03/09/18 — Baseball Preview --Rosewood's Jason King mixes baseball, gratitude

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Baseball Preview --Rosewood's Jason King mixes baseball, gratitude

By Justin Hayes
Published in Sports on March 9, 2018 2:56 PM

The road back from Whiteville was a long, mostly silent one, as is often the case following a loss that ends things.

Behind him, tucked in a rear view he's seen more than a few times, varying degrees of teenage angst stirred in the hydro-bolted rows of public-school vinyl seats.

His team, a collection of contact-hitting types and bullpen savants, was no more than 60 minutes removed from dropping the N.C. High School Athletic Association 1A East Regional championship series to Whiteville -- and rightly showed it.

Some, he figured, were busy tracing the series through a window gaze back to its root -- Game 1, when a sizable Rosewood lead turned into a booted-ball nightmare, capped just 24 hours later by a hail of MacKenzie Gore-styled, major league stuff.

But Jason King -- bus driver in that hour and author of Eagle baseball as you know it -- saw but one thing.


"I think all the initial shock was gone, had left me," he said of the moment. "And I think the majority of what I was thinking then was kind of reminiscing about the season, and the kind of opportunities we had together on the field... the fun times we had together. It was a great season."

He thought about the Easter tournament, a classically tailored baseball tete-a-tete at ageless Fleming Stadium in Wilson, where the 1A Eagles plated 28 runs in 72 hours and spent a pair of 3A outfits like it was their job.

Because, well, it was.

"I thought that was a big key for us," King said with a pointed nod. "We were playing traditionally larger schools, coming out of there with three wins. ...and I think that kind of propelled us into the second half of the season."

He was also grateful, yet again, to see guys like J.P., Chance and Kolby get their due, knowing all the while the group was morphing into something which could properly threaten the mighty Wolfpack.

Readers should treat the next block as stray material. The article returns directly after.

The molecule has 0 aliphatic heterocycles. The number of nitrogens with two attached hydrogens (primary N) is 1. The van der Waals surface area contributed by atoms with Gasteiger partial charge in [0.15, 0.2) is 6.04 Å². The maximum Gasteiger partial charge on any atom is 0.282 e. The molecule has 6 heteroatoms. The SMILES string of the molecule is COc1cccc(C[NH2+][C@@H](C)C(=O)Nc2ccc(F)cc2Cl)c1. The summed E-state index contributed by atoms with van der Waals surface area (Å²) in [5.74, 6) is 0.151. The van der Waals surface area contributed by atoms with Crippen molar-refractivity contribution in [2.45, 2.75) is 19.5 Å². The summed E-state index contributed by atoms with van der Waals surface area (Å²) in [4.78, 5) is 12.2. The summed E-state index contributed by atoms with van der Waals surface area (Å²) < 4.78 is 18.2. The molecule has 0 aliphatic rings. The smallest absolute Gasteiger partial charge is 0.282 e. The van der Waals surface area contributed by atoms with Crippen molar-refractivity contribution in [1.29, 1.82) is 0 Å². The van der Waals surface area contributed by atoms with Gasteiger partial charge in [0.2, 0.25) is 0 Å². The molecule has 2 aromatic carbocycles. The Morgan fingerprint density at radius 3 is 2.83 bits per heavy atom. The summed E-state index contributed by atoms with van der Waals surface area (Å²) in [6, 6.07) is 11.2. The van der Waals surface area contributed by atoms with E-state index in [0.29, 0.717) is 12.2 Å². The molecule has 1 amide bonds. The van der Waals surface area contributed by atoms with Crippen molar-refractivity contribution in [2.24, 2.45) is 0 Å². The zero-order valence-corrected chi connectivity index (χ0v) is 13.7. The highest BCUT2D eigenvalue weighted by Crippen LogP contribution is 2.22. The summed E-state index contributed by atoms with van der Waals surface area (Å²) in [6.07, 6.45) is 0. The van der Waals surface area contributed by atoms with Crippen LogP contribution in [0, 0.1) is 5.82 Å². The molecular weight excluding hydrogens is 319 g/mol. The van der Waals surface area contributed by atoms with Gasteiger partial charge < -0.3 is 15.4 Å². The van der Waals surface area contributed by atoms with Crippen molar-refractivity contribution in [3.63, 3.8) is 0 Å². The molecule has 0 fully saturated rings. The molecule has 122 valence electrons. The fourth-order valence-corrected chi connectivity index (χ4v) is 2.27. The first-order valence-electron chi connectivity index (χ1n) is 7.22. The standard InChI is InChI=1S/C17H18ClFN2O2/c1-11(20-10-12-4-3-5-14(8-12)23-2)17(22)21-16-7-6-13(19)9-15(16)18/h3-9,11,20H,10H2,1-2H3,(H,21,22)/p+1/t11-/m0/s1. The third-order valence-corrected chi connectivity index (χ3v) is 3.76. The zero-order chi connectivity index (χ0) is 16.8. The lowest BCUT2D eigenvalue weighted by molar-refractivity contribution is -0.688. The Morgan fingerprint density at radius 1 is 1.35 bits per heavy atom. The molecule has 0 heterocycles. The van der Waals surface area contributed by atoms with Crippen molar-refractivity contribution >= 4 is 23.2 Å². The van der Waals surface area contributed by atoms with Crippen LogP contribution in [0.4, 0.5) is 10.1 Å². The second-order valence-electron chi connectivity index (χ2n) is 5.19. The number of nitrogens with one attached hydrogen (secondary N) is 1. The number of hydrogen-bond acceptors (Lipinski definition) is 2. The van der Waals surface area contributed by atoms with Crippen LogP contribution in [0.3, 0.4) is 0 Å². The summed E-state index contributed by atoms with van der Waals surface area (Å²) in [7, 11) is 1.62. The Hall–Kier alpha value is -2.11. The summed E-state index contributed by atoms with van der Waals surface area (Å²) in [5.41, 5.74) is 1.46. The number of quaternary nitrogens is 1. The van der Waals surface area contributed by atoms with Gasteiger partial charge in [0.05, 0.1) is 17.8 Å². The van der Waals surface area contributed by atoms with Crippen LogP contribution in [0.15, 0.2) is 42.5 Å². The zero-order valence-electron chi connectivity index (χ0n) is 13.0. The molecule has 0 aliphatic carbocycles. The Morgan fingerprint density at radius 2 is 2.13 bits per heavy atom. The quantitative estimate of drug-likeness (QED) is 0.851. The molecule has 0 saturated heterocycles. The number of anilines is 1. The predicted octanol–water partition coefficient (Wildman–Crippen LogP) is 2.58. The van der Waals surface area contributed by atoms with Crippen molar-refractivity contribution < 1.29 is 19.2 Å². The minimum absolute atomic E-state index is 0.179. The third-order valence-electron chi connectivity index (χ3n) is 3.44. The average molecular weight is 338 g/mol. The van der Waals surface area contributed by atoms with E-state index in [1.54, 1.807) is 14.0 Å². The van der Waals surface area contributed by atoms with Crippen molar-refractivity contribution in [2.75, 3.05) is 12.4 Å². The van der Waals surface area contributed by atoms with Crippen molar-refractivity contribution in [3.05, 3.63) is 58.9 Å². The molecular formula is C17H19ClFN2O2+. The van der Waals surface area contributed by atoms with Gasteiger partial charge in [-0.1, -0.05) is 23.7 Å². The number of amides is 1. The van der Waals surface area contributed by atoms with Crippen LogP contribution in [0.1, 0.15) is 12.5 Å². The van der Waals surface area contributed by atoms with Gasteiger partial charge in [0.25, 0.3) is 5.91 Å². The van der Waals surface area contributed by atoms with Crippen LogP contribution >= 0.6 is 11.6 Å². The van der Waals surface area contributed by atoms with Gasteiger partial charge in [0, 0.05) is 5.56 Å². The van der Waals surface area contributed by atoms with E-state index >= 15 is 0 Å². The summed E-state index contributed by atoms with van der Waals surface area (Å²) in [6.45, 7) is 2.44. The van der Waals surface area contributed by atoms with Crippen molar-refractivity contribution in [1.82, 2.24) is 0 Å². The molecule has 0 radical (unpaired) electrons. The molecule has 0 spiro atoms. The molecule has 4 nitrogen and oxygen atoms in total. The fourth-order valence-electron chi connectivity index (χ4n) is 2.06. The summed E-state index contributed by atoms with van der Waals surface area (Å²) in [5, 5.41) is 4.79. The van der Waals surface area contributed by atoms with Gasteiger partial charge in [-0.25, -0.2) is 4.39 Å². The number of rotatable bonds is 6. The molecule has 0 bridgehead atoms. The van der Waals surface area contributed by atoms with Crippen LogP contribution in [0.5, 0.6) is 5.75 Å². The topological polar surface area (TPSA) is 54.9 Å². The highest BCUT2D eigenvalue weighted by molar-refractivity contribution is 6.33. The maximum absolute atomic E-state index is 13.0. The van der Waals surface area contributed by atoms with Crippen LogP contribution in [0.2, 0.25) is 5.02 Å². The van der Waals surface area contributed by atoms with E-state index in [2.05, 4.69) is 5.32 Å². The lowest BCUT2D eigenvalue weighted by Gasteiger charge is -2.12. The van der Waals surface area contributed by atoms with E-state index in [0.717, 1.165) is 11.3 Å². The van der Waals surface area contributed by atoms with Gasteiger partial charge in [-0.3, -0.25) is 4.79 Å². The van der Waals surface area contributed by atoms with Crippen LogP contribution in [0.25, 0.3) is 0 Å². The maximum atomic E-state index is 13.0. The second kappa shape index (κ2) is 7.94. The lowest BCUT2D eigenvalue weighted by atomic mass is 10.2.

As the milk-box on wheels continued spinning for home, King's reel-to-reel tape eventually wandered into the batter's box of wunderkind axeman Will Albert, the baby-faced freshman who never rattled and came out of nowhere to hit .448 in a varsity stint as brilliant as it was brief.

But hey, there's only so much one can do after getting called up to the varsity dugout in mid-April.

The old ball coach's 95-mile matrix also included, as it should have, a looking-glass take on his graduating class, full of varsity lifers like Derek Neal -- the kid who wouldn't crack, no matter what bone was broken -- and salted-earth hombres like wild-man Booner, Stalen Massengill and Tanner Flowers.

Gratitude guys, for certain.

"They were a great group," King said with a lingering smile. "Derek and Boone had been varsity guys since the day they stepped on campus. Tanner had been with us for three years, and then Stalen -- just being a rock solid guy."

King pauses momentarily, nodding silently.  

"It was sad those guys were gone. You spent so much time with them -- they feel like your own kids."  

When the bus finally stopped, at long last, his players unpacked and trekked to the four corners of darkened Rosewood.

Jason King did, too -- there was no other choice.

Because the ride was over and the Carolina 1A regular-season waltz wasn't coming back to life the following week, nor was the regional horror dealt by last year's third overall draft pick, Gore.

Baseball life, as the archaic saying goes, is for the baseball living, and King wouldn't be among the latter if he allowed any of his firebrands to labor in what was lost.

Because at Rosewood, in the culture he's created, you take what you have -- which, in any year's case, is good enough -- and embark on a quest for gratitude, not wins and losses.

Come what else may, including this year's Whiteville, even if it's just for old time's sake.